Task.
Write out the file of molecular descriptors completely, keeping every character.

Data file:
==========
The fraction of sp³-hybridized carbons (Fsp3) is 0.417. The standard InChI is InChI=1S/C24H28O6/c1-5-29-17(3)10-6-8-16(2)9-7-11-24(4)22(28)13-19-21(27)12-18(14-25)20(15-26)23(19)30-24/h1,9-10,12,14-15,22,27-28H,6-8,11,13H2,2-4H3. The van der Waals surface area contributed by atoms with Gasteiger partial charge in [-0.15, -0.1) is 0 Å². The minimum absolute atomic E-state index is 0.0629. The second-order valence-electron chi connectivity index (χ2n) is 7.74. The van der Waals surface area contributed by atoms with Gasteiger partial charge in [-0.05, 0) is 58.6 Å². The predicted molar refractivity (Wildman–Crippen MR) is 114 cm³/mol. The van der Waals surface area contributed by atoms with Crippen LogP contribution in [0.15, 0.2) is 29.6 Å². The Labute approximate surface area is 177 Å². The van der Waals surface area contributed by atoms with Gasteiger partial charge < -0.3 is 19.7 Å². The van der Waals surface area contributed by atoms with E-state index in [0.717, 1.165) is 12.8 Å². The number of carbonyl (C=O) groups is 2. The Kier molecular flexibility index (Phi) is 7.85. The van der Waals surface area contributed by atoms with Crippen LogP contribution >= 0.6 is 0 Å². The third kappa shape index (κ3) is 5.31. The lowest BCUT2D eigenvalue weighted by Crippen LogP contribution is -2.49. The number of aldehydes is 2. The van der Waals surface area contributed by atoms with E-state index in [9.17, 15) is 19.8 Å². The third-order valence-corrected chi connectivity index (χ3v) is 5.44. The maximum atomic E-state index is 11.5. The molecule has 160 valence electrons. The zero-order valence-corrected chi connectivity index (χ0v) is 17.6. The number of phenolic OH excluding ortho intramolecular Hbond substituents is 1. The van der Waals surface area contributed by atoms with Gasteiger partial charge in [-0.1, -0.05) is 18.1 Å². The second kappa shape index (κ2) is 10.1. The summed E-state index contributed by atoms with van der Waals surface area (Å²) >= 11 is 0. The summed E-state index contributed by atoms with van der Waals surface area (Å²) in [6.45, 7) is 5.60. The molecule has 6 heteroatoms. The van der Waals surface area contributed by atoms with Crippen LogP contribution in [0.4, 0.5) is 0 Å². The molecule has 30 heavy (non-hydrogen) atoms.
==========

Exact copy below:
The fraction of sp³-hybridized carbons (Fsp3) is 0.417. The standard InChI is InChI=1S/C24H28O6/c1-5-29-17(3)10-6-8-16(2)9-7-11-24(4)22(28)13-19-21(27)12-18(14-25)20(15-26)23(19)30-24/h1,9-10,12,14-15,22,27-28H,6-8,11,13H2,2-4H3. The van der Waals surface area contributed by atoms with Gasteiger partial charge in [-0.15, -0.1) is 0 Å². The minimum absolute atomic E-state index is 0.0629. The second-order valence-electron chi connectivity index (χ2n) is 7.74. The van der Waals surface area contributed by atoms with Gasteiger partial charge in [-0.05, 0) is 58.6 Å². The predicted molar refractivity (Wildman–Crippen MR) is 114 cm³/mol. The van der Waals surface area contributed by atoms with Crippen LogP contribution in [0.15, 0.2) is 29.6 Å². The Labute approximate surface area is 177 Å². The van der Waals surface area contributed by atoms with Gasteiger partial charge < -0.3 is 19.7 Å². The van der Waals surface area contributed by atoms with E-state index in [0.717, 1.165) is 12.8 Å². The number of carbonyl (C=O) groups is 2. The Kier molecular flexibility index (Phi) is 7.85. The van der Waals surface area contributed by atoms with Crippen LogP contribution >= 0.6 is 0 Å². The third kappa shape index (κ3) is 5.31. The lowest BCUT2D eigenvalue weighted by Crippen LogP contribution is -2.49. The number of aldehydes is 2. The van der Waals surface area contributed by atoms with E-state index in [9.17, 15) is 19.8 Å². The third-order valence-corrected chi connectivity index (χ3v) is 5.44. The maximum atomic E-state index is 11.5. The molecule has 160 valence electrons. The zero-order valence-corrected chi connectivity index (χ0v) is 17.6. The number of phenolic OH excluding ortho intramolecular Hbond substituents is 1. The van der Waals surface area contributed by atoms with Gasteiger partial charge in [-0.1, -0.05) is 18.1 Å². The second kappa shape index (κ2) is 10.1. The summed E-state index contributed by atoms with van der Waals surface area (Å²) >= 11 is 0. The summed E-state index contributed by atoms with van der Waals surface area (Å²) in [6.45, 7) is 5.60. The molecule has 6 heteroatoms. The van der Waals surface area contributed by atoms with Crippen LogP contribution in [0.4, 0.5) is 0 Å². The molecule has 30 heavy (non-hydrogen) atoms.